Lunch with The Standard: Selden Edwards

DEPUTY EDITOR-IN-CHIEF ANNA YOUNG sits down with this year’s Bergeron Fellow, author and teacher Selden Edwards, to discuss the process of publishing and his experiences in the print industry.

Selden Edwards was hunched over his lunch when I entered the English office. I could barely see his face. When he looked up and greeted me, I saw a nice-looking older man with a beard that some of my friends would be jealous of.

This year’s Bergeron Fellow, Edwards was an English teacher and headmaster at various private schools in the U.S. before he published his first novel, The Little Book. The story is about time travel between 1980s America and turn-of-the-century Vienna.

Edwards became involved with the Bergeron Fellowship through his friendship with former Head of School Bill Mules and his wife’s friendship with English Department Head Meghan Tally. Even before his success as a writer, he had been interested in the fellowship.

Edwards’s rise to fame was a long one. It took him 30 years and, he estimates, six increasingly large drafts of his novel before he was eventually published. Tally helped him edit the novel, working with him for days at his home on Lake Tahoe.

Words, he explained, could not describe his feelings when his manuscript was sold. “When I was in college, I played JV basketball and I always dreamed of being a star on the varsity [team] and I never got there,” he said. “[Being published] is like that. I’d been invited to be on varsity. I dreamed of it so long that I couldn’t believe [it] when it happened.”

Each time Edwards’s manuscript was rejected, he would give up on the book for a while. “But then time would pass and I’d think ‘Well you know, I’ve already got so much invested in that story,’” he said. “And I kept thinking of new wrinkles so then I got it out, dusted it off and sent a new draft out and it would get rejected [again].”

Edwards’s main focus, though, was adding to the depth and richness of the story. He believes that it eventually became perfectly substantive and that is when he started the publishing process.

The nine-month publication process he underwent seemed, as we sat facing each other over a small table in an English classroom, like a whole different world. For his first book, Edwards sat down with an editor and went through the entire 600-page manuscript looking for errors and editing. Editors looked over multiple drafts of the book before it was deemed ready for publication. “I worked for 30 years trying to get the book published and then all of the sudden when you do get it it gets very serious very fast because all of the sudden your book is going to get published and all of those little things that you thought you wanted to change, things that weren’t quite right, you have to fix,” he said.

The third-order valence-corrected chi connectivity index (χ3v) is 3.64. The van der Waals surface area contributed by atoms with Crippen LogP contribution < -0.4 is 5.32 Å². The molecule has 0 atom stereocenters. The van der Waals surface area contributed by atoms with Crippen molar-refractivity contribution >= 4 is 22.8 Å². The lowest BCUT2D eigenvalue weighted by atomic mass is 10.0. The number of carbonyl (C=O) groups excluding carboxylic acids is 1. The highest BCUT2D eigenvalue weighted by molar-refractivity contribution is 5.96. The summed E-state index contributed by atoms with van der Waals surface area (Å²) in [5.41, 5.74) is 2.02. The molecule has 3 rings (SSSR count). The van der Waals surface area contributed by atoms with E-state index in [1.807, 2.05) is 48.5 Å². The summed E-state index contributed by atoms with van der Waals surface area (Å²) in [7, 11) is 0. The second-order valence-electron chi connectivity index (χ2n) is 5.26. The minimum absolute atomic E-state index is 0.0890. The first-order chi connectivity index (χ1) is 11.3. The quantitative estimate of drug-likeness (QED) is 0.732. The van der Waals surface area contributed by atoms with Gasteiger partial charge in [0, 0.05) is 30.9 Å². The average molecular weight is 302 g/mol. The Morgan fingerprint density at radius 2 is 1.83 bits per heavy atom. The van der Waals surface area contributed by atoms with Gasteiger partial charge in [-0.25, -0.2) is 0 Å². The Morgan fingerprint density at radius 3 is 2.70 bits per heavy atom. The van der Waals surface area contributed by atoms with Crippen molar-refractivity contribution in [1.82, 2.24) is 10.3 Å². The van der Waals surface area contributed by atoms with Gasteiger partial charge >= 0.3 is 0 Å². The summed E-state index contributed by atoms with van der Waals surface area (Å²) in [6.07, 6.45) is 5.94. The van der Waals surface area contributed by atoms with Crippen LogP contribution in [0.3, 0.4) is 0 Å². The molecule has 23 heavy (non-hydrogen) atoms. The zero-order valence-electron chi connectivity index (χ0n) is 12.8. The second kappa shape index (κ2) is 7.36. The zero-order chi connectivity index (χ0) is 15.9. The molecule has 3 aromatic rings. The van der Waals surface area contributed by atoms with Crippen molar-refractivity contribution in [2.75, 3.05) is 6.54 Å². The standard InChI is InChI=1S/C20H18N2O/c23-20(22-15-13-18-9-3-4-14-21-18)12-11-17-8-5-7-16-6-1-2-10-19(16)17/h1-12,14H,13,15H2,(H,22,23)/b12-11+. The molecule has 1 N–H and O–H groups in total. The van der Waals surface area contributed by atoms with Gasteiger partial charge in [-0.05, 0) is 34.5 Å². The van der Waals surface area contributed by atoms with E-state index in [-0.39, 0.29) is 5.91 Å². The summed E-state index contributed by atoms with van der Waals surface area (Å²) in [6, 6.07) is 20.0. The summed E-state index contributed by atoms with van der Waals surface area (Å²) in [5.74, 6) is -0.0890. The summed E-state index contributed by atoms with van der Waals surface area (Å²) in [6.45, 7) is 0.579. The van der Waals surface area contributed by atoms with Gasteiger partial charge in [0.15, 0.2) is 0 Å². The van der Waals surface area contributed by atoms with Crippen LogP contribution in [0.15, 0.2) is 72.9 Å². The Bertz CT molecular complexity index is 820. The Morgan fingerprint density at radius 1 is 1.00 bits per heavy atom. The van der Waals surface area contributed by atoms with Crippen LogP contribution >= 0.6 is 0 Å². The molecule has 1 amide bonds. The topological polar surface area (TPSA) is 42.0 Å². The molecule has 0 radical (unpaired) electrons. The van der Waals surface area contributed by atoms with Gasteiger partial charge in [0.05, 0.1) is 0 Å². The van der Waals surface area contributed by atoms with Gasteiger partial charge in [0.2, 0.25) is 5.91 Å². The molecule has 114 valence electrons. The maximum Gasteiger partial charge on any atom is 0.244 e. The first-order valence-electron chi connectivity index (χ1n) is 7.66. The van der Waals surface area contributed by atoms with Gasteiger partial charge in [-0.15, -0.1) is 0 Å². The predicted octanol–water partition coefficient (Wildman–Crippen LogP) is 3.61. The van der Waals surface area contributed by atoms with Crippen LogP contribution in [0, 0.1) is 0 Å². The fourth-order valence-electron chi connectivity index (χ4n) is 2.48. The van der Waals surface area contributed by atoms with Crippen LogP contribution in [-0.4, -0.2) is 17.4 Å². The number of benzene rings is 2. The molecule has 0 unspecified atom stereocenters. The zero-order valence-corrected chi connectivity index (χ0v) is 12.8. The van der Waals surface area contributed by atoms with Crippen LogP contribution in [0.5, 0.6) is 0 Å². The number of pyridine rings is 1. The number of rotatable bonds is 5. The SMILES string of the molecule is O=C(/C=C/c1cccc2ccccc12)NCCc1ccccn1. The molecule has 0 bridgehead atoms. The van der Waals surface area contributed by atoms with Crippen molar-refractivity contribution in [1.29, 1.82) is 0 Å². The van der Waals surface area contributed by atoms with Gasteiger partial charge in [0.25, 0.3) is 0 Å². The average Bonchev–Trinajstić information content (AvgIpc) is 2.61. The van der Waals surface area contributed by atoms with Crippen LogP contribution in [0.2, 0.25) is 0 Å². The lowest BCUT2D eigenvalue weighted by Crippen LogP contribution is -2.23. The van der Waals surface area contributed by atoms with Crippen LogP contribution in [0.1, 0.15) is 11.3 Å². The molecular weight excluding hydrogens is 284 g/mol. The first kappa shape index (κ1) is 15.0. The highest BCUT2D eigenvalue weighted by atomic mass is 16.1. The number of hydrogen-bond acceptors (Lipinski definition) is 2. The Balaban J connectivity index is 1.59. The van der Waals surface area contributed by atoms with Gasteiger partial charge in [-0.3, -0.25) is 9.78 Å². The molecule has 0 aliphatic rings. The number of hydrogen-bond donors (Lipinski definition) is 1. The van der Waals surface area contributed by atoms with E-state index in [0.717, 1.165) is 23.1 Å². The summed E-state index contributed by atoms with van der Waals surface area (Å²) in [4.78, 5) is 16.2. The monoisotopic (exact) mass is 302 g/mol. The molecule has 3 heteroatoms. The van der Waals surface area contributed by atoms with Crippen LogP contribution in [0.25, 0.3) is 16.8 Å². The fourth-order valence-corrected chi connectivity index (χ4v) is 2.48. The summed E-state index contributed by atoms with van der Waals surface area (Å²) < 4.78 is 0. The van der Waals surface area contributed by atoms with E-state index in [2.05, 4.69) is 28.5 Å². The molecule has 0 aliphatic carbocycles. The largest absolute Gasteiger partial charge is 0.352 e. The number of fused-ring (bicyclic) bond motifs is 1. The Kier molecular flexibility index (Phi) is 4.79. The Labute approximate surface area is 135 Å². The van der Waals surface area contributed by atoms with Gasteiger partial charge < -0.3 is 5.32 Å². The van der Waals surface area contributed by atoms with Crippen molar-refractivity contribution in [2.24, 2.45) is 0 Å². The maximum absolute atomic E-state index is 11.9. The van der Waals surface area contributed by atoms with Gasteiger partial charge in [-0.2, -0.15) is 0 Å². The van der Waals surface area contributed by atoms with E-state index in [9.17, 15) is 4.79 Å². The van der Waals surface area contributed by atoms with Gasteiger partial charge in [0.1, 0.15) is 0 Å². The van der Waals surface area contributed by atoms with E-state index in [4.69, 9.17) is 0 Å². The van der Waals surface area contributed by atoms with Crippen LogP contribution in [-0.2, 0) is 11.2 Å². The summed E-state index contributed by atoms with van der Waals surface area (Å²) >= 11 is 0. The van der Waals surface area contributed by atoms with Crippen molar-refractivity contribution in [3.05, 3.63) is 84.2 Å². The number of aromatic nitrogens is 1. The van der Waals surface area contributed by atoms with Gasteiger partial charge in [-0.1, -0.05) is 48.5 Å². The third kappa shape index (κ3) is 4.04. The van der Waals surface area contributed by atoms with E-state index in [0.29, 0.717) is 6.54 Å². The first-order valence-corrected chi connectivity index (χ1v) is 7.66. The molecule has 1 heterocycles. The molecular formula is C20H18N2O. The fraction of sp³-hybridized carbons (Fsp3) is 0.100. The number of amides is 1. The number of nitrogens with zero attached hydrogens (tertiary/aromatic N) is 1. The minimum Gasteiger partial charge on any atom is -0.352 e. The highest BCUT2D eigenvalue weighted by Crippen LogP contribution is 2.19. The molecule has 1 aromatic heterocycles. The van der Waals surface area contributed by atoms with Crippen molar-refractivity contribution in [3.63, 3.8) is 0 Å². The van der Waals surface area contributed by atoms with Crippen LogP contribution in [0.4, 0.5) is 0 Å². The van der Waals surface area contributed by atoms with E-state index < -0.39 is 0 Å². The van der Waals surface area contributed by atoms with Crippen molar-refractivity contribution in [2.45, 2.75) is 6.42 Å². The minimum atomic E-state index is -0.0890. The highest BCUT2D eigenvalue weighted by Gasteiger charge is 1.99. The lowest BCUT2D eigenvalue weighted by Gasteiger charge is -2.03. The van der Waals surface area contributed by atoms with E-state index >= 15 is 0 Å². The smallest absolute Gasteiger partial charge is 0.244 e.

Edwards knew right off the bat that his second book would be published and said that once his foot was in the door of the literary world, publishing a second book was much easier. He started the book by writing a 50-page summary, then a 150-page version and added onto the book in increments of approximately 100 pages until his editor said the story was ready to go. “I thought people would say, ‘He’s a one-trick pony and he had his chance and this one isn’t as good.’ All of a sudden some people were saying it was better than the first one,” he said sheepishly. “I must admit that really surprised me.”

Since the publication of The Lost Prince, the sequel of The Little Book, in which the main character travels to Vienna during World War I, Edwards’s literary career has taken off. Edwards has been active in the international literary community since entering it with the publication of his first book. “You get invited to lots of events like authors’ panels and book-related things so I run into a lot of authors,” he said. “I love that.”

As the Bergeron Fellow, Edwards came to ASL to work with students and faculty, as well as to give a lecture to the community. He spent a week working with sophomore English classes to produce their own book. As we sat together, he proudly took out a copy of one class’s book. A solid 50 pages, the book contains pieces written by members of the class as well as their own photos and illustrations. The purpose of the exercise was to teach the classes what it was like to work for a publisher, and to help them understand how each step in the publication process is dependent on the ones before it. “I knew it [making the book] was possible, and I’d never seen it done before,” he said. “But I wanted them to know about publishing rather than working for a grade and that, when you are working with a publisher, it’s a very different process.”

The Little Book, Edwards said, was the culmination of a whole life spent around books and a dream come true. Out of everything he has experienced since its publication, his favorite thing to do is simply to hold the book.

When he travels for book tours, he can usually find a copy or two in an airport bookstore or a local bookstore. He often goes into the stores and offers to sign the books. He gleefully described the way store clerks become excited that an author is in the vicinity. His eyes widened as he said “author,” and for a second I had a vision of him dressed as a Waterstones clerk restraining his delight over a literary hero walking into the room. “I sign the book and they put the sticker on it and it’s pretty exciting,” he said. “It’s beyond my beliefs.”

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